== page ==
LGBT Community Still Not ‘Out’ at Work

Despite a growing awareness, legal advancements, and tolerance towards the LGBT community, employees still admit that they are aren’t necessarily willing to be “out” in the workforce. Workers may not feel comfortable coming out, either in job interviews, or when on the job. According to a CNN report, 53% of lesbian, gay, bisexual, and transgendered employees are “still in the closet” when it comes to their employment. The study was published by the Human Rights Campaign after surveying 806 LGBT respondents. This number is only up 2% from the same poll that was taken in 2009, indicating that despite some advancements, the LGBT community may still face discrimination in the workplace.

sadsillohetteIn the event of workplace discrimination, employees have the right to take action against their employer. Our Los Angeles employment  lawyers are dedicated to protecting the rights of employees. If you have suffered discrimination, we will take the time to review your case, identify any misconduct, and aggressively pursue legal action. Sexual orientation discrimination is illegal under California law and should not be tolerated. Our firm is committed to raising awareness and protecting the rights of the LGBT community in Los Angeles.

More than ever, individuals, organizations, and legislators are more open-minded, tolerant of the LGBT community. Reports indicate that more companies offer LGBT benefits to families and businesses have non-discrimination policies to protect the rights of LGBT employees. More than half of Americans support same-sex marriage and a general cultural shift suggests that members of the LGBT community should be comfortable in their decision to “come out” in an employment setting.

Despite corporate non-discrimination policies and patchwork state laws that govern discrimination, there is no federal law that prohibits discrimination based on sexual orientation or gender identity. Even where companies have a non-discrimination policy, employees may not feel support from other co-workers. Advocates for the LGBT community assert that non-discrimination policies are not sufficient and should be bolstered by training, accountability, and awareness of bias in the workplace. LGBT members continue to hear offensive and degrading comments and one in five have sought new positions because their work environment was intolerant.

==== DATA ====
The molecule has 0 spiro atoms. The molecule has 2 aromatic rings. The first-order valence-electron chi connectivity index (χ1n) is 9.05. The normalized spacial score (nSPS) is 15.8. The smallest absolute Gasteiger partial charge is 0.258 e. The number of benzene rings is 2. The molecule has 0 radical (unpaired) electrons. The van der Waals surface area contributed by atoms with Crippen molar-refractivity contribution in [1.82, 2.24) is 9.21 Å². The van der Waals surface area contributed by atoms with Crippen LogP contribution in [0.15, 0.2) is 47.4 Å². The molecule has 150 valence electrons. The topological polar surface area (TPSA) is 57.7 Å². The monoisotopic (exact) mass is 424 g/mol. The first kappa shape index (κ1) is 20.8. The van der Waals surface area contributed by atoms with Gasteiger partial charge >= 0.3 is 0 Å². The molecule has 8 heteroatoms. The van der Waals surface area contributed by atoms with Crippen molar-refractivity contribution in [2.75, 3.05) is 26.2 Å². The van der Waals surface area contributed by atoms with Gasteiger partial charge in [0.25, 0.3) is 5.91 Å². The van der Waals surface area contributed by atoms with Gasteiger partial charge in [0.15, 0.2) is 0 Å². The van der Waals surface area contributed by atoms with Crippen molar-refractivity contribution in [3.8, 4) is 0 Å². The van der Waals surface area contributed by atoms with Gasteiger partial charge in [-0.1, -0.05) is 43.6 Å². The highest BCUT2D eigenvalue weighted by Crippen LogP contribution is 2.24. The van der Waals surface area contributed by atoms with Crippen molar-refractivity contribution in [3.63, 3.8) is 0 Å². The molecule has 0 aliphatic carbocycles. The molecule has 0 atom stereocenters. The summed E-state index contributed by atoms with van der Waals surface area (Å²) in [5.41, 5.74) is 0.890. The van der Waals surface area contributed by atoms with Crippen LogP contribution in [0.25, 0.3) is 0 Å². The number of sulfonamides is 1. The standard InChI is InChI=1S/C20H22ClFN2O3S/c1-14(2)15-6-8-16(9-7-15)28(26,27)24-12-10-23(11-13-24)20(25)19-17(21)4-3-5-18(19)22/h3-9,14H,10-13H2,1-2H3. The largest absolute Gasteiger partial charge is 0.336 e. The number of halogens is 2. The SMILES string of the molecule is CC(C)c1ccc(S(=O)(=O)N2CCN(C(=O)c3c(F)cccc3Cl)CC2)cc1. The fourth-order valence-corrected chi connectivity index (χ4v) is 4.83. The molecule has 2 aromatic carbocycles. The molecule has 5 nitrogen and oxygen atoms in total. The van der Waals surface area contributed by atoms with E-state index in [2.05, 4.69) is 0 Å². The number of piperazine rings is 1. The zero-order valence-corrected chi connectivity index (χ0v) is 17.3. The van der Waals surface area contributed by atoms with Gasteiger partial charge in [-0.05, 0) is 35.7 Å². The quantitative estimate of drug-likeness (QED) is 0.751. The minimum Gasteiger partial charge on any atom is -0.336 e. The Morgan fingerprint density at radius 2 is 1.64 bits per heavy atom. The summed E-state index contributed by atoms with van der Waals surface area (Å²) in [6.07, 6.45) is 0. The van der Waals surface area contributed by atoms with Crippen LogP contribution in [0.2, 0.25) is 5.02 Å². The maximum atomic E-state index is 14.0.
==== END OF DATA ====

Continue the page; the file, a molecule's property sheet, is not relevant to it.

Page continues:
The recent study also found that even though 81% of non-LGBT said LGBT employees should not have to hide who they are, less than half said they would be comfortable hearing about their dating lives. All workers recognize that dating, family and personal life are common conversational topics. Unfortunately, a majority of LGBT members still feel they have to hide this information. Another 35% said that they actively lie about their personal lives to avoid any discrimination or judgment from their colleagues and employers.

Analysts of the study assert that inclusive policies fail to protect individual members of the workforce. Federal laws continue to protect individuals from discrimination based on race, religion, sex, age, and disability but do not outlaw workplace discrimination based on sexual orientation. Fortunately, California currently protects against sexual orientation discrimination in both public and private sectors. Individuals who have suffered discrimination or a hostile work environment should consult with an experienced advocate.

Employment lawsuits can be filed with assistance from the Nassiri Law Group, practicing in Los Angeles, Riverside, and Orange County. Call 714-937-2020.

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